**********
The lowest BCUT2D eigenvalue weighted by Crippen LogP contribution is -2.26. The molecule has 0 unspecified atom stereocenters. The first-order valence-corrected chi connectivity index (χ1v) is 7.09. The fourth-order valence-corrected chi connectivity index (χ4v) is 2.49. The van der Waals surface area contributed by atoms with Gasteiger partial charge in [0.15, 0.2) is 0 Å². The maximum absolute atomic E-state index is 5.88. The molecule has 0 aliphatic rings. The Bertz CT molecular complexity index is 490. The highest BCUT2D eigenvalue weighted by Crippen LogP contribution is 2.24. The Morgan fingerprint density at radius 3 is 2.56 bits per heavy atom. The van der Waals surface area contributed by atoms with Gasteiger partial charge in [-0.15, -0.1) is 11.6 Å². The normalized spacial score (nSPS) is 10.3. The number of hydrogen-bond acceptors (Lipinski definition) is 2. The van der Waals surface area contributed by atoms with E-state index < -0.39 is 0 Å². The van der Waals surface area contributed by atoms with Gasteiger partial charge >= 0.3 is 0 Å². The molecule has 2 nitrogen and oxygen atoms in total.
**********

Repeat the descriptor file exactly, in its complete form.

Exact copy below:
The lowest BCUT2D eigenvalue weighted by Crippen LogP contribution is -2.26. The molecule has 0 unspecified atom stereocenters. The first-order valence-corrected chi connectivity index (χ1v) is 7.09. The fourth-order valence-corrected chi connectivity index (χ4v) is 2.49. The van der Waals surface area contributed by atoms with Gasteiger partial charge in [0.15, 0.2) is 0 Å². The maximum absolute atomic E-state index is 5.88. The molecule has 0 aliphatic rings. The Bertz CT molecular complexity index is 490. The highest BCUT2D eigenvalue weighted by Crippen LogP contribution is 2.24. The Morgan fingerprint density at radius 3 is 2.56 bits per heavy atom. The van der Waals surface area contributed by atoms with Gasteiger partial charge in [-0.15, -0.1) is 11.6 Å². The normalized spacial score (nSPS) is 10.3. The number of hydrogen-bond acceptors (Lipinski definition) is 2. The van der Waals surface area contributed by atoms with E-state index < -0.39 is 0 Å². The van der Waals surface area contributed by atoms with Gasteiger partial charge >= 0.3 is 0 Å². The molecule has 2 nitrogen and oxygen atoms in total.